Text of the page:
Contact: Melissa Sixberry, Director of Disease Control                                                                              509-249-650

**Clinical leadership is expected to schedule time to review guidelines with staff**

BACKGROUND

  • In the United Kingdom and Europe, a possible link has been reported between COVID-19 and a serious inflammatory disease recently termed “Pediatric Multi-System Inflammatory Syndrome Temporally Associated with COVID-19.”
  • As of May 11, 2020, one suspected pediatric clinical cases compatible with multi-system inflammatory syndrome associated with COVID-19 has been reported in children in Washington State. As of May 5, 2020, 64 cases have been reported in children in New York State.
  • This syndrome has features which overlap with Kawasaki Disease and Toxic Shock Syndrome. Inflammatory markers may be elevated, and fever and abdominal symptoms may be prominent. Rash also may be present. Myocarditis and other cardiovascular changes may be seen. Additionally, some patients have developed cardiogenic or vasogenic shock and required intensive care. This inflammatory syndrome may occur days to weeks after acute COVID-19 illness.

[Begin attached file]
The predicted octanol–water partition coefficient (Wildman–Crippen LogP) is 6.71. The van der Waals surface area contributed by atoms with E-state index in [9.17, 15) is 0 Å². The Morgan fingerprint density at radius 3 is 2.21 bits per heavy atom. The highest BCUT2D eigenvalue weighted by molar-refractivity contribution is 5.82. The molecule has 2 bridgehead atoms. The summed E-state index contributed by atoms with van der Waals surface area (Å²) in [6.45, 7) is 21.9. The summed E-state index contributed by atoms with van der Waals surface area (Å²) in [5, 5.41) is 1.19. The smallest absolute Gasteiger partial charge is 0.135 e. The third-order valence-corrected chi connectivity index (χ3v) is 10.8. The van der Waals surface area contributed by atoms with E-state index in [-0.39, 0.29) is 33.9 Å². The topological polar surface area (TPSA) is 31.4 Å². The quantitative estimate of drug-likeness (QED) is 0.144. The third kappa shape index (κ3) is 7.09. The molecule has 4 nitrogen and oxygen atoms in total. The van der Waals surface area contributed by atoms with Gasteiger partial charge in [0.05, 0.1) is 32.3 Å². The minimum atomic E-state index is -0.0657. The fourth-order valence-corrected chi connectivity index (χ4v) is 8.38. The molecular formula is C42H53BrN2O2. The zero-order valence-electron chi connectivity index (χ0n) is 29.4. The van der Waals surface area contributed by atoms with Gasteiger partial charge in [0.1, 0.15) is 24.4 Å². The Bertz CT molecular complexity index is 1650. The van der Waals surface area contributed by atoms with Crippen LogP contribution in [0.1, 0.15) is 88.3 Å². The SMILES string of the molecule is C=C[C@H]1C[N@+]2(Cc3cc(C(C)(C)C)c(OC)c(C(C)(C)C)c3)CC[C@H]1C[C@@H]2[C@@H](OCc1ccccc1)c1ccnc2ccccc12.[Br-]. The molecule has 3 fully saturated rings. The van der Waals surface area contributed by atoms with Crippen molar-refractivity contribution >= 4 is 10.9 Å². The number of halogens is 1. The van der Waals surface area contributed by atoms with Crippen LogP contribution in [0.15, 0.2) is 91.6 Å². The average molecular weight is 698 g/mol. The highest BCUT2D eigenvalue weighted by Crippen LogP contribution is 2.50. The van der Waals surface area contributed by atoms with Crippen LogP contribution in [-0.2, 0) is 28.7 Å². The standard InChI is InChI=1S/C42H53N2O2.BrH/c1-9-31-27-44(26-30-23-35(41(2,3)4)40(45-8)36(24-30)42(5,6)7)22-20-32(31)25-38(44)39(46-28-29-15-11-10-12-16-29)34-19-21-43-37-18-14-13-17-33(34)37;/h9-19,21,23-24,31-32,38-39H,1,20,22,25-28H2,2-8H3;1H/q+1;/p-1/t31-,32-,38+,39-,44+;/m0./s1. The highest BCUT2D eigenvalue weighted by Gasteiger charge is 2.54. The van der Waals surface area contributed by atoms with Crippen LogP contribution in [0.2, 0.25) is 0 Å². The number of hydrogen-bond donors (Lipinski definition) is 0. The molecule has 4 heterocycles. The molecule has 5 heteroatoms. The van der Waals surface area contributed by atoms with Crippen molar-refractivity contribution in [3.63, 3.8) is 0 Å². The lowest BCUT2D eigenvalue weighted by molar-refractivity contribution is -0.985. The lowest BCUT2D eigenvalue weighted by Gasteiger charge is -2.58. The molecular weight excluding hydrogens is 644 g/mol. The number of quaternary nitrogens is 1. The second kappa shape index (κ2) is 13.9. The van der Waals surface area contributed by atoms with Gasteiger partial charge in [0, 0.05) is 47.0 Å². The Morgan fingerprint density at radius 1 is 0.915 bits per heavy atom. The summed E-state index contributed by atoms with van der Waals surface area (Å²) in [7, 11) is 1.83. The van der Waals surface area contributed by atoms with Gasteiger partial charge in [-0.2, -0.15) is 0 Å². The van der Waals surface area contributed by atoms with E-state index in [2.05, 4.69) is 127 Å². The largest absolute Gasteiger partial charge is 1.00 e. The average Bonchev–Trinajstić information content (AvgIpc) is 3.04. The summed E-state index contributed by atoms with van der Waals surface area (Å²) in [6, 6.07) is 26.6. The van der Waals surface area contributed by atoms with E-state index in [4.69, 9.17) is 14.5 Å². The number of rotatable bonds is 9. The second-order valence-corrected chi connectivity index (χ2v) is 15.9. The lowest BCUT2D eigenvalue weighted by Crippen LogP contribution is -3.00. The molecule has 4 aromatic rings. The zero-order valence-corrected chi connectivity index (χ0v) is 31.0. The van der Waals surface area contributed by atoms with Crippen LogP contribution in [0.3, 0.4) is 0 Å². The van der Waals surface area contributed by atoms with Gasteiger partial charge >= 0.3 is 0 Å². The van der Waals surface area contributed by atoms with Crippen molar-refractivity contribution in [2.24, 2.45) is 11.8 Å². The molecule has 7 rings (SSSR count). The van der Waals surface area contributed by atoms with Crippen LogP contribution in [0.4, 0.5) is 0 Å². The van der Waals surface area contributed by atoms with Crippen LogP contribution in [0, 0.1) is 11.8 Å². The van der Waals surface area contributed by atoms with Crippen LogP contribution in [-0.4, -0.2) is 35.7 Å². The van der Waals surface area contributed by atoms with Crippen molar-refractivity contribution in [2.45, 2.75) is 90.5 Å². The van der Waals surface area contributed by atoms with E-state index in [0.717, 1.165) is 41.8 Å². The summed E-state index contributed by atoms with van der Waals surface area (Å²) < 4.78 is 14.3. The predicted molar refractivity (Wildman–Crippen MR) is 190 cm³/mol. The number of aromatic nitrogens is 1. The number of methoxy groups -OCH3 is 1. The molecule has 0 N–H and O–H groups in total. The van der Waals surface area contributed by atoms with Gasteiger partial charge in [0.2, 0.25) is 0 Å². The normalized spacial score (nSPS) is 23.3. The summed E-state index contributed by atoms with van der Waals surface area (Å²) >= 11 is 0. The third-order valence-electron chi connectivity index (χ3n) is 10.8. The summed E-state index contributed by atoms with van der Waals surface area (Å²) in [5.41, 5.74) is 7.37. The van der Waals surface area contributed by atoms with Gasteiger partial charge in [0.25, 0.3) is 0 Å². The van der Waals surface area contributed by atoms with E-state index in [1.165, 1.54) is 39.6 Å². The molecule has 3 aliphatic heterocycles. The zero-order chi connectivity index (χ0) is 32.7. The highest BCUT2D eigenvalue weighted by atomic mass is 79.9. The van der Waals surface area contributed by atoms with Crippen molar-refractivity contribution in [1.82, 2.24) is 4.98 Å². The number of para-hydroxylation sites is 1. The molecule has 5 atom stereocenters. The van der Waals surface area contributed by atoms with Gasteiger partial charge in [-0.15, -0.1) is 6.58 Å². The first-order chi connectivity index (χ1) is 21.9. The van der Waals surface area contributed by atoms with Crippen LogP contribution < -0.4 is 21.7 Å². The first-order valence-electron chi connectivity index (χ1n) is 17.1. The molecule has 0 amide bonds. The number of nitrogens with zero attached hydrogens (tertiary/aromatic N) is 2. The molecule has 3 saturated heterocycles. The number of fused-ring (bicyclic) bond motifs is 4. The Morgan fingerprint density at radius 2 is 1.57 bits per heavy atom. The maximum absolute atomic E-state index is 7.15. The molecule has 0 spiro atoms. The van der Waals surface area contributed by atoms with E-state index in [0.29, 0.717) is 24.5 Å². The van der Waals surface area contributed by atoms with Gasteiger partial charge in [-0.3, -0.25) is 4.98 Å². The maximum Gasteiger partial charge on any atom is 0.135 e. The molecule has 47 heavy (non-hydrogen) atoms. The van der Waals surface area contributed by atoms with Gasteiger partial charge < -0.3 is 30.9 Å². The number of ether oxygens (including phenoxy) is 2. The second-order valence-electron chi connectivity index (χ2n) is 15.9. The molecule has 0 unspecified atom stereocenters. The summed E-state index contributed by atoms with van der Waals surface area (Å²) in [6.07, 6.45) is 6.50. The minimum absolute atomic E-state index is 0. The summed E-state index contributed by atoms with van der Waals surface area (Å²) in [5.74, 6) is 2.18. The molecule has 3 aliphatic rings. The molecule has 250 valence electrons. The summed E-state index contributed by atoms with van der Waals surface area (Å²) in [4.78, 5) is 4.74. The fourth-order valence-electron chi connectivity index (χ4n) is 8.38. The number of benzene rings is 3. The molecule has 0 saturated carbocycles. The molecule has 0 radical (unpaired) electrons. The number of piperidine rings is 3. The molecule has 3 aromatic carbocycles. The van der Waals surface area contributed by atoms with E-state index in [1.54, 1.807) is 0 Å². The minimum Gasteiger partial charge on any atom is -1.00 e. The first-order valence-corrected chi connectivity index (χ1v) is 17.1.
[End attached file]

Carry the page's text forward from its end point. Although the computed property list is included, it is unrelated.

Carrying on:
• The syndrome may include:
  • A child presenting with persistent fever, inflammation (e.g., neutrophilia, elevated C-reactive protein, ferritin, and lymphopenia) and evidence of single or multi-organ dysfunction (shock, cardiac, respiratory, renal, gastrointestinal or neurological disorder). This may include children meeting full or partial criteria for Kawasaki disease.
  • Exclusion of any other microbial cause, including bacterial sepsis, staphylococcal or streptococcal shock syndromes, and infections associated with myocarditis such as enterovirus. Clinicians should not delay seeking expert advice while waiting for results of these investigations.
  • Early recognition by pediatricians and prompt referral to an in-patient specialist, including to critical care is essential.
  • This syndrome should be considered by pediatricians and specialists, particularly when other microbial etiologies have not been identified.
  • Pediatricians and specialists should elicit any recent history of illness with COVID-19 or close contact with individuals who are known to have COVID-19 in children presenting with symptoms that are compatible with pediatric multi-system inflammatory syndrome potentially associated with COVID-19.
  • The majority of patients who have presented with this syndrome have tested positive for SARS-CoV- 2 or corresponding antibodies. Some tested positive on diagnostic, molecular testing for SARS-CoV-2, others were positive on serological testing for corresponding antibodies.

RESOURCES